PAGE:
As an unexpected end of the year treat in December 2012, FDA released a new draft guidance document (Guidance for Industry: Enrichment Strategies for Clinical Trials to Support Approval of Human Drugs and Biological Products). This document broadly describes a variety of strategies that sponsors might use to optimize the selection of patients for the study of a new drug. Of particular interest to the IVD world are important sections of this document providing current FDA thinking on study designs for use of companion diagnostics. This is the first technical analysis by FDA of this issue since publication of a draft concept paper (Drug-Diagnostic Co-Development Concept Paper) in 2005.
Enrichment is defined as “the prospective use of any patient characteristic to select a study population in which detection of a drug effect … is more likely than it would be in an unselected population.” Three strategies are identified:
- Strategies to decrease heterogeneity: these include selecting patients with baseline measurements in a narrow range and excluding patients whose disease or symptoms improve spontaneously or whose measurements are highly variable.
- Prognostic enrichment strategies: selecting patients with a greater likelihood of having disease-related endpoint events or a substantial worsening in condition.
- Predictive enrichment strategies: selecting patients more likely to respond to a drug treatment than other patients with the condition being treated.
The guidance provides in detail options for using tests to identify subjects for demonstrating the efficacy and safety of a new drug. Of particular interest it addresses the popular albeit controversial use of drug studies looking at efficacy in biomarker positive patients only. At least four high visibility FDA approvals of companion diagnostics (Her2, EGFR, BRAF, and ALK) have been based on this technique. However, as the guidance carefully notes “because a study that uses a marker-positive only population will provide no direct information about the marker-negative populations, its use should generally be limited to situations in which information about the marker-negative population is not needed or is not feasible.”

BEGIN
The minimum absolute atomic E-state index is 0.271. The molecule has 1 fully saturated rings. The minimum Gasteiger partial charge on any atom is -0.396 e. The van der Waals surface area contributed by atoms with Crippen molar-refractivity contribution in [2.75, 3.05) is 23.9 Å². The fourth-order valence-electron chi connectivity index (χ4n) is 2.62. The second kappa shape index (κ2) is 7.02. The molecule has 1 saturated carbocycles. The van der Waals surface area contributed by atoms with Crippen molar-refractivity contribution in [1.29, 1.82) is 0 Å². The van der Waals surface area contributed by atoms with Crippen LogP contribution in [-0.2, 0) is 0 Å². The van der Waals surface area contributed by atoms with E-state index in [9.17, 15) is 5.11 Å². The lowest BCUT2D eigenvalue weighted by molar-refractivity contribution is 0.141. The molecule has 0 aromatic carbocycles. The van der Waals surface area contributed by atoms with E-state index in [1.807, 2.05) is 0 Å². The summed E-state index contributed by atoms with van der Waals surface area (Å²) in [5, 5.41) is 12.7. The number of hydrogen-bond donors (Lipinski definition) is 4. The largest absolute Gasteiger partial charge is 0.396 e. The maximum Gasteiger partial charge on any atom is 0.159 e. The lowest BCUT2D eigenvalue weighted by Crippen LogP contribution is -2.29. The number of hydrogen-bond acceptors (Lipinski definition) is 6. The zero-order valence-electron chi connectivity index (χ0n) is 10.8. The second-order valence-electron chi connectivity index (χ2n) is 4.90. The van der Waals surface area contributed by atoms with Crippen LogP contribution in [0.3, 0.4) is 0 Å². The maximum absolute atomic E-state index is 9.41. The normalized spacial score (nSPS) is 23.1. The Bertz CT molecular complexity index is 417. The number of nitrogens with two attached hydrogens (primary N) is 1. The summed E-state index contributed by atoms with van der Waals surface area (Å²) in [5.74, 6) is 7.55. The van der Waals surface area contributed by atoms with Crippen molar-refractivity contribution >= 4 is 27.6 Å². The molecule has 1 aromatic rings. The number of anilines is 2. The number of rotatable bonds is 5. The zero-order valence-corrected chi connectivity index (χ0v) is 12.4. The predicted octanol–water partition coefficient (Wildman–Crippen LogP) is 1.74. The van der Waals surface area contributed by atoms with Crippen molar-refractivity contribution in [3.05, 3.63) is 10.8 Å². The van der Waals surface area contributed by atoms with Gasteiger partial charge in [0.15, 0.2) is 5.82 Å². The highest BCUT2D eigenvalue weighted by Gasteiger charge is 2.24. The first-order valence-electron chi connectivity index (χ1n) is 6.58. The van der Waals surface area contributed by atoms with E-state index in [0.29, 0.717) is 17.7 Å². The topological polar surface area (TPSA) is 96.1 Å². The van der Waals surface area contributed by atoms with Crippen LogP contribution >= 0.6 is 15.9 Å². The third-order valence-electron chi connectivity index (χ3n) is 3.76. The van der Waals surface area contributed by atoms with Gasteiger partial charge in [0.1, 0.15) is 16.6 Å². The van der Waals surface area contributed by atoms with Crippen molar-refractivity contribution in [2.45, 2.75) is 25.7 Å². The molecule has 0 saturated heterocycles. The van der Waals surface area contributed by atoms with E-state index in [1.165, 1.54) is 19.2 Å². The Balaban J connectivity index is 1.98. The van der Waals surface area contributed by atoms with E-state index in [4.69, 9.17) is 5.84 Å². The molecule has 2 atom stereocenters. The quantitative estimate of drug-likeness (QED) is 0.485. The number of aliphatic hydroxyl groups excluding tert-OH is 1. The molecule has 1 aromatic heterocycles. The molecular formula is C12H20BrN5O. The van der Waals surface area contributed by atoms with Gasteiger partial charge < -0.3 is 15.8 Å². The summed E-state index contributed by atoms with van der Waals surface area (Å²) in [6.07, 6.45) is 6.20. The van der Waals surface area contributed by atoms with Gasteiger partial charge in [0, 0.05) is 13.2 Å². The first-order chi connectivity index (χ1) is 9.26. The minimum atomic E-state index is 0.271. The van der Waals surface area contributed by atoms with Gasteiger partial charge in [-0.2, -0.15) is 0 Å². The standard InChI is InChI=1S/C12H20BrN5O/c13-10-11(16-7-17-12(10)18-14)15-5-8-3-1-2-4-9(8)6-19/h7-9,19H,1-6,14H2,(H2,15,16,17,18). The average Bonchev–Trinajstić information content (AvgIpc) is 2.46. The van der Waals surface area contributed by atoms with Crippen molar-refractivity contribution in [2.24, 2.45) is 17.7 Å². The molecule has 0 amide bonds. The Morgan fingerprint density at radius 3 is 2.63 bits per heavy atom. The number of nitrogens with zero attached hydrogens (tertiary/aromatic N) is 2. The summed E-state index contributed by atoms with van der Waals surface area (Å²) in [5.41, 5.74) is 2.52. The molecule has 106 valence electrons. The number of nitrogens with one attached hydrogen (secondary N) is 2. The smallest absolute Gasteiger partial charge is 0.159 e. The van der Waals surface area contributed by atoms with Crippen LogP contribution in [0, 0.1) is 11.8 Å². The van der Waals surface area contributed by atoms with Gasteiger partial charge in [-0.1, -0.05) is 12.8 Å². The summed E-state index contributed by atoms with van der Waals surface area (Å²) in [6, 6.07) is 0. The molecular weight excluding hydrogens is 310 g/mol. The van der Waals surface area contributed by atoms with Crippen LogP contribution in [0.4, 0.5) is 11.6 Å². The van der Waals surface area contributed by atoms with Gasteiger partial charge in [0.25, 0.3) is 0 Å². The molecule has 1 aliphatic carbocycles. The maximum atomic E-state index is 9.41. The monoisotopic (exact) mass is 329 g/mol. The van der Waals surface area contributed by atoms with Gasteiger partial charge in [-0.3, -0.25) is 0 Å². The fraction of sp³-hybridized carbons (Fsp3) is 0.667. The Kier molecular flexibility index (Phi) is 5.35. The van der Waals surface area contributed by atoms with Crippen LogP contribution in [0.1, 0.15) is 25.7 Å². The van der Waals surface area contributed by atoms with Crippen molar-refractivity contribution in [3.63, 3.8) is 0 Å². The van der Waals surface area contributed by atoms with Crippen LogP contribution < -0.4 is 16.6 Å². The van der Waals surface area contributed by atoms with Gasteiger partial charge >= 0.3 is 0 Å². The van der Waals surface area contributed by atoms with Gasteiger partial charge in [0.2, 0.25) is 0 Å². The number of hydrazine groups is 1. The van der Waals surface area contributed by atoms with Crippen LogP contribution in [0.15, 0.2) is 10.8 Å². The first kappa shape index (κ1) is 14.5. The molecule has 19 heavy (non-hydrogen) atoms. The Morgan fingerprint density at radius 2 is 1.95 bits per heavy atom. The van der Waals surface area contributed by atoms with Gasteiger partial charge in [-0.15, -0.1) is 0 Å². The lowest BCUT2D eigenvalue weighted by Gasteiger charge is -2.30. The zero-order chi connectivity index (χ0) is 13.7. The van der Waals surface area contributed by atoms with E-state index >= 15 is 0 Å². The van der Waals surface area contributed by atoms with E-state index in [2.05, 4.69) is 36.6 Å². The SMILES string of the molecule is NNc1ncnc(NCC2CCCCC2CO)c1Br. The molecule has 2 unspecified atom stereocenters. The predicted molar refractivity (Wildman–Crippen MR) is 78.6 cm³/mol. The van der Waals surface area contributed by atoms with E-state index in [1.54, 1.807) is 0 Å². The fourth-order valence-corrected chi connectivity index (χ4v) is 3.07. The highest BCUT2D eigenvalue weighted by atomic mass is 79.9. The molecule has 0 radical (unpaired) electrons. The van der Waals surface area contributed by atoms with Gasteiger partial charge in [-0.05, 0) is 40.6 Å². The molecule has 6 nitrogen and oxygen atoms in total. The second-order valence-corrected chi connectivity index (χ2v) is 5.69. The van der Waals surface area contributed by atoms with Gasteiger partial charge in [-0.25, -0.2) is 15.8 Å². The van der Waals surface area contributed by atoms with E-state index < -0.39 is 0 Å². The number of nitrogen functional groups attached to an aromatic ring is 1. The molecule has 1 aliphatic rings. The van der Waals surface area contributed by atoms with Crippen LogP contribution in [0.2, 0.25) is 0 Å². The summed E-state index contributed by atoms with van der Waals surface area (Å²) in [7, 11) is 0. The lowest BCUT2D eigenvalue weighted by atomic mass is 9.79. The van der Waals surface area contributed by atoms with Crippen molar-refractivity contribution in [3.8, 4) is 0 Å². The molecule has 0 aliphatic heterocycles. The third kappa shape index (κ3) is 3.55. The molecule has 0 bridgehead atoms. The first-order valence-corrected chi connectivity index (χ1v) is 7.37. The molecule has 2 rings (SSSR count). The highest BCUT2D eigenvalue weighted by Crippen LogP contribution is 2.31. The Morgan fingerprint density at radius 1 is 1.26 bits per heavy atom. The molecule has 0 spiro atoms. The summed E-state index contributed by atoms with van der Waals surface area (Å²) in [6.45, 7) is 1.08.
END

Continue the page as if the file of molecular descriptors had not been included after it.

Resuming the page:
FDA is sufficiently concerned about this type of study design that it specifically calls for use of “an established, FDA approved, laboratory test explicitly labeled for this purpose as a companion diagnostic.” The guidance, however, fails to address the core challenge in the use of the biomarker positive study design, which is the failure of this type of study to provide information on the sensitivity, specificity, or negative predictive value of a test. These limitations make it a bit of a leap of faith to characterize the new biomarker assay itself as safe and effective. A more narrow interpretation is that in the pre-selected populations the test and drug working together appear to have benefits that outweigh the risks. Ongoing studies of Her 2 and ALK promise to offer insights into how significant the limitations of this study approach may or may not be.
Building off the work of Simon (NCI) and Wang (FDA) the document also for the first time addresses how adaptive designs may be applied to companion diagnostics. This is a useful public recognition of techniques being proposed by cutting edge statisticians and trialists for the past several years. It is to be hoped that the descriptions of these approaches in this guidance may encourage future exploration of these ideas in actual real-world submissions.
Comments on this draft guidance are welcome until February 15, 2013. It is not clear whether the final draft will involve minor tweaks or more substantive refinements. However it is clear that FDA is providing intellectual leadership in the area of companion diagnostics and working to create a flexible but scientifically sound approach toward how it regulates these important products. The guidance, although perhaps only a starting point toward mastering companion diagnostics, is nonetheless most welcome.